Before long, strange incidents begin to trouble Stella – sobbing in the night, little footsteps on the stairs – and as events escalate, she finds herself drawn to the tragic history of the house.
Aided by a wounded war veteran, Stella sets about uncovering Greyswick’s dark and terrible secrets – secrets the dead whisper from the other side…
In the classic tradition of The Woman in Black, Anita Frank weaves a spell-binding debut of family tragedy, loss and redemption.
Content warning: Death of a child.
Some secrets refuse to stay hidden.
As the blurb and the content warning mentioned, one of the subplots of this tale involved what happened to a house in the years following the sudden death of a child there. That child’s identity and reason for death were things that were revealed much later on in the plot, so I won’t go into any detail about them here. What I will say is that this tale spent a great deal of time exploring how grief not only changes over time but can stick with someone long after their loss. The family who experienced this loss weren’t the only ones who were grieving. I loved seeing how the other subplots involving grief were interwoven with this one. Not all of them were quite as dramatic, but they worked together beautifully.
What made me give this book a 3.5 star rating was the behaviour of the characters, especially Stella. She’d been intelligent enough to qualify as a nurse in World War I, and yet she continually made choices that I struggled to understand even while knowing that she’d suffered a terribly tragedy while abroad. Her lack of common sense astounded me at times, especially when it came to how she responded to phenomena that had no rational explanation. The occasional lapse of judgement is totally understandable, but there were times when I found it hard to take the plot seriously because of how often she rushed into dangerous situations without thinking things through first. This was a flaw that was repeated with some of the other characters as well, including ones that had lived at Greyswick long enough to that there was something dangerous lurking there.
The treatment of the female characters was handled nicely. We’re still a long ways off from ending sexism, but it was much more insidious in 1917. Women from every social class dealt with it, and there were very few laws to protect them from harmful stereotypes about what they were capable of and how they should be treated if they stepped outside of a narrow range of acceptable behaviours. This isn’t something that a lot of gothic novels address, so I was pleased to see it get so much attention here even though I also cringed at the way women’s hormonal states or “feeble” minds were used as an excuse to avoid getting to the bottom of what was causing so much havoc at Greyswick. It was historically accurate, though!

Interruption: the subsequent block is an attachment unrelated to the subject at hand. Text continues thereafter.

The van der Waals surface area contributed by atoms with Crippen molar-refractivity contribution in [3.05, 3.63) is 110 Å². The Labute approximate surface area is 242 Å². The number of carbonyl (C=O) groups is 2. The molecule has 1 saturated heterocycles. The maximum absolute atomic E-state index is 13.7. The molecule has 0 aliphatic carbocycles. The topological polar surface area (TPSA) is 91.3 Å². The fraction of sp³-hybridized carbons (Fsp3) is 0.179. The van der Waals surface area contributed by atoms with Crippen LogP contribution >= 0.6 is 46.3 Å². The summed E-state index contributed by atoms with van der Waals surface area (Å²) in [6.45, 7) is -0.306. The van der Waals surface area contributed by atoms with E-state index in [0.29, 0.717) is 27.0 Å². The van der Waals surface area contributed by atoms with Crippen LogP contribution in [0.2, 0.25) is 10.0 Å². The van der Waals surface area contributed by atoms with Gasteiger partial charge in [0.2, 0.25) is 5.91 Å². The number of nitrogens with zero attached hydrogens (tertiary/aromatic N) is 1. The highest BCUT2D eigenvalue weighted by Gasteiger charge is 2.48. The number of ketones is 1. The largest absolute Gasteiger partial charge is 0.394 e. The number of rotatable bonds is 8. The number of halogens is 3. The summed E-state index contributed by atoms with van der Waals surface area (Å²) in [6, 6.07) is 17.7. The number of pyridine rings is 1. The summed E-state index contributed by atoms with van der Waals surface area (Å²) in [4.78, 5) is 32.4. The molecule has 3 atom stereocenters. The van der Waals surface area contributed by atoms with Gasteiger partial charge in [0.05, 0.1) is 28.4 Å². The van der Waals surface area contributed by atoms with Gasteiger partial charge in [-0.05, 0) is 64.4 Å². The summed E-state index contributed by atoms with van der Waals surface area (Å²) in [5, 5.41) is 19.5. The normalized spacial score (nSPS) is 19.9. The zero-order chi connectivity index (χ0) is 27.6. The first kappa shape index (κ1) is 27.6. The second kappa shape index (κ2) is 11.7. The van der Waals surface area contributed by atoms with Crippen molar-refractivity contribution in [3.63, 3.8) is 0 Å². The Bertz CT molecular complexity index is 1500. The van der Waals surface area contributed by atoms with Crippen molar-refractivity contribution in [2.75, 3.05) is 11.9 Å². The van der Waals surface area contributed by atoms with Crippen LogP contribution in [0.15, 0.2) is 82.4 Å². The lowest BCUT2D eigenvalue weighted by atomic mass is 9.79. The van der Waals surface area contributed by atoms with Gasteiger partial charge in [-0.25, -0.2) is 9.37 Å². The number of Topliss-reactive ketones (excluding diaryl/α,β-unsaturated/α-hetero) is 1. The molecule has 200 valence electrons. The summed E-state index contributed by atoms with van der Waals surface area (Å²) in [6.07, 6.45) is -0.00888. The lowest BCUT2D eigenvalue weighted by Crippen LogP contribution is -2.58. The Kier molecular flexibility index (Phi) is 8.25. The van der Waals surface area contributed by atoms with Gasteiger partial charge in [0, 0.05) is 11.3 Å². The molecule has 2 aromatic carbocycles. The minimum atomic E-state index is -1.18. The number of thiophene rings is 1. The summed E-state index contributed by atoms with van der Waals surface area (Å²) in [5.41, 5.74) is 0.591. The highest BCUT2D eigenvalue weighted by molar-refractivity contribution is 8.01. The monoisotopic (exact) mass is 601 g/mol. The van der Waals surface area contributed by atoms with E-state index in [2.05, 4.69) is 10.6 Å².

Despite these issues, The Lost Ones was a deliciously chilling read that I’d recommend to anyone who loves Gothic literature or haunted houses and doesn’t mind suspending their disbelief for a while.
Title: Dollar Tales from The Morbid Museum: The Ghosts Inside
Author: James Pack
Publication Date: 2019
Genres: Science Fiction, Horror, Contemporary
Length: 40 pages
Source: I received a free copy from James
Rating: 3.5 Stars
These Dollar Tales feature one or two short stories from the forthcoming collection of fiction by James Pack titled Morbid Museum. This Dollar Tale is called The Ghosts Inside and features the original and extended versions of the story. Go inside the mind of a man who believes he is saving children by ending their lives. Will he kill again or will someone stop him from taking young lives?
Content warning: child abuse and the murders of children. I will not be discussing these things in my review.
This e-book contains two versions of the same tale. I found the first draft too short for my preferences, so I’ll be reviewing the extended version.
Not every serial killer is an evil genius.
One of the things I liked the most about this story was the fact that the antagonist behaved like an ordinary person. (Well, other than the murders he committed, of course). He wasn’t the strongest, smartest, fastest, or most cunning person around. If not for his awful hobby, he would have struck me as a perfectly average man. That was refreshing.
I found it tricky to keep up with the multiple narrators. It would have worked really nicely in a novella or novel, but the roughly twenty-five pages that the extended version had to work with simply wasn’t enough space for everyone to show the audience who they were and what they were about. Focusing so intently on the killer in the first version was a smarter decision. As much as I enjoyed many of the other changes the author made to the storyline once it was expanded, I do wish this part of it had carried through.
There were so many hints about the killer’s personality that I was able to gently tease out of the things he said and did. It was interesting to figure out what made him tick. While he wasn’t someone I’d ever want to meet on a dark street or anywhere else, I did like the way the author tried to explain why someone would commit such unforgivable crimes. This only became more true as I realized what the killer’s biggest weakness was and why it appeared to be something that he himself wasn’t necessarily aware of. I’ll leave it up to other readers to put these pieces together for themselves, but they did make for a satisfying experience.
Dollar Tales from The Morbid Museum: The Ghosts Inside was much darker than what I typically read. I think it would be best suited for people who enjoy crime fiction or dark science fiction.
As mentioned earlier this summer, I’ve decided to include more book reviews in the publication queue for this blog. Everything I review will somehow be connected to the speculative fiction genre, and I will highlight authors whose books are self-published, indie, or from small presses as often as possible. As always, my reviews are spoiler… Read More
I have a confession to share with all of you. I’ve barely read any science fiction and fantasy books recently. Since I’m a sci-fi writer and a longtime fan of these genres, I’m regularly immersed in thoughts about wizards, robots, aliens, spaceships, science experiments gone wrong, and all of the other tropes you can expect… Read More